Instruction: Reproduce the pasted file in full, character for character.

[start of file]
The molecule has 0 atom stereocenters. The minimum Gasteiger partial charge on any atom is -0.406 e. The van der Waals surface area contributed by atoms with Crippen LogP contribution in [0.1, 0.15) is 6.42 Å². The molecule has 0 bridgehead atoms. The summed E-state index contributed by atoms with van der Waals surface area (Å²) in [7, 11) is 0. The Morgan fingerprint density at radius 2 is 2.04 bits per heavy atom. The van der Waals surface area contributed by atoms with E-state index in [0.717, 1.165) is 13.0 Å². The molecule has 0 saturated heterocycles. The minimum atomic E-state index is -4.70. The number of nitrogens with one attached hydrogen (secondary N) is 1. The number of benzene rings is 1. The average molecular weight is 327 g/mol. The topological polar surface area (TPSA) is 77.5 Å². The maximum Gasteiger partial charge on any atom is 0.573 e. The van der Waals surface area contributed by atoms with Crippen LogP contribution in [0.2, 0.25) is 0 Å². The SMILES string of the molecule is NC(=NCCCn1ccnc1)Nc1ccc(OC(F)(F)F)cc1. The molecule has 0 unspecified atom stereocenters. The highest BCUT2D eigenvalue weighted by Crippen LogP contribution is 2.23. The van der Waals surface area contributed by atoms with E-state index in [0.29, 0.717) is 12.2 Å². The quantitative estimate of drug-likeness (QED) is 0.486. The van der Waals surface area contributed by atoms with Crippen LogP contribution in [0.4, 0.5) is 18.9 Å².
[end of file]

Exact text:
The molecule has 0 atom stereocenters. The minimum Gasteiger partial charge on any atom is -0.406 e. The van der Waals surface area contributed by atoms with Crippen LogP contribution in [0.1, 0.15) is 6.42 Å². The molecule has 0 bridgehead atoms. The summed E-state index contributed by atoms with van der Waals surface area (Å²) in [7, 11) is 0. The Morgan fingerprint density at radius 2 is 2.04 bits per heavy atom. The van der Waals surface area contributed by atoms with E-state index in [0.717, 1.165) is 13.0 Å². The molecule has 0 saturated heterocycles. The minimum atomic E-state index is -4.70. The number of nitrogens with one attached hydrogen (secondary N) is 1. The number of benzene rings is 1. The average molecular weight is 327 g/mol. The topological polar surface area (TPSA) is 77.5 Å². The maximum Gasteiger partial charge on any atom is 0.573 e. The van der Waals surface area contributed by atoms with Crippen LogP contribution in [0.2, 0.25) is 0 Å². The SMILES string of the molecule is NC(=NCCCn1ccnc1)Nc1ccc(OC(F)(F)F)cc1. The molecule has 0 unspecified atom stereocenters. The highest BCUT2D eigenvalue weighted by Crippen LogP contribution is 2.23. The van der Waals surface area contributed by atoms with E-state index in [0.29, 0.717) is 12.2 Å². The quantitative estimate of drug-likeness (QED) is 0.486. The van der Waals surface area contributed by atoms with Crippen LogP contribution in [0.4, 0.5) is 18.9 Å².